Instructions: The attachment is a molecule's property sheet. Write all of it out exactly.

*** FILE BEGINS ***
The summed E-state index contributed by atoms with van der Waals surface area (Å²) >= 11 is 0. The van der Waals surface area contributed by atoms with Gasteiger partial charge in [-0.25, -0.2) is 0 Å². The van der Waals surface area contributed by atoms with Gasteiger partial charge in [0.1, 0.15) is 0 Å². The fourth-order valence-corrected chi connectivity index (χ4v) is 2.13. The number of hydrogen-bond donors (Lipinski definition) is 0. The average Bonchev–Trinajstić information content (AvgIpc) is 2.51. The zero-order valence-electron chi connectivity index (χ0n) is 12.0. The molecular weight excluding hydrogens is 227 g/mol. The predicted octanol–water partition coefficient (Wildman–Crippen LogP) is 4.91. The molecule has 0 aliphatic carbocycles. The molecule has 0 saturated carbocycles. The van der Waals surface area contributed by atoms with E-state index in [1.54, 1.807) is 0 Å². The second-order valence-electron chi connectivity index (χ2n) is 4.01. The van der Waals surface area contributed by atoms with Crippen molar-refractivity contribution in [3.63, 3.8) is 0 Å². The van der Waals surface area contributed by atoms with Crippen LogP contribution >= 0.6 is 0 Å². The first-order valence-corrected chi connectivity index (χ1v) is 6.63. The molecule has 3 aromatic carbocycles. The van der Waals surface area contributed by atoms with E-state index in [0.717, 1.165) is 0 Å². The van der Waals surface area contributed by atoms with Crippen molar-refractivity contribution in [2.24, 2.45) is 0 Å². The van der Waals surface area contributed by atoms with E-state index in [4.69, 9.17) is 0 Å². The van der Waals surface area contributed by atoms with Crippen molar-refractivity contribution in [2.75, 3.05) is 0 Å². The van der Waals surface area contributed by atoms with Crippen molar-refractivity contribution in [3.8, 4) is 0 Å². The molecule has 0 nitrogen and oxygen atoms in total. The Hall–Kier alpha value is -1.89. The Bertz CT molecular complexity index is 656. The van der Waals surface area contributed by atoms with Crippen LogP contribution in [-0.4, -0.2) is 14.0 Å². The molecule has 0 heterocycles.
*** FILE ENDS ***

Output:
The summed E-state index contributed by atoms with van der Waals surface area (Å²) >= 11 is 0. The van der Waals surface area contributed by atoms with Gasteiger partial charge in [-0.25, -0.2) is 0 Å². The van der Waals surface area contributed by atoms with Gasteiger partial charge in [0.1, 0.15) is 0 Å². The fourth-order valence-corrected chi connectivity index (χ4v) is 2.13. The number of hydrogen-bond donors (Lipinski definition) is 0. The average Bonchev–Trinajstić information content (AvgIpc) is 2.51. The zero-order valence-electron chi connectivity index (χ0n) is 12.0. The molecular weight excluding hydrogens is 227 g/mol. The predicted octanol–water partition coefficient (Wildman–Crippen LogP) is 4.91. The molecule has 0 aliphatic carbocycles. The molecule has 0 saturated carbocycles. The van der Waals surface area contributed by atoms with E-state index in [1.54, 1.807) is 0 Å². The second-order valence-electron chi connectivity index (χ2n) is 4.01. The van der Waals surface area contributed by atoms with Crippen molar-refractivity contribution in [3.63, 3.8) is 0 Å². The van der Waals surface area contributed by atoms with Crippen LogP contribution >= 0.6 is 0 Å². The first-order valence-corrected chi connectivity index (χ1v) is 6.63. The molecule has 3 aromatic carbocycles. The van der Waals surface area contributed by atoms with E-state index in [0.717, 1.165) is 0 Å². The van der Waals surface area contributed by atoms with Crippen molar-refractivity contribution in [2.24, 2.45) is 0 Å². The van der Waals surface area contributed by atoms with E-state index in [4.69, 9.17) is 0 Å². The van der Waals surface area contributed by atoms with Crippen molar-refractivity contribution in [2.75, 3.05) is 0 Å². The van der Waals surface area contributed by atoms with Crippen molar-refractivity contribution in [3.8, 4) is 0 Å². The molecule has 0 nitrogen and oxygen atoms in total. The Hall–Kier alpha value is -1.89. The Bertz CT molecular complexity index is 656. The van der Waals surface area contributed by atoms with Crippen LogP contribution in [-0.4, -0.2) is 14.0 Å². The molecule has 0 heterocycles.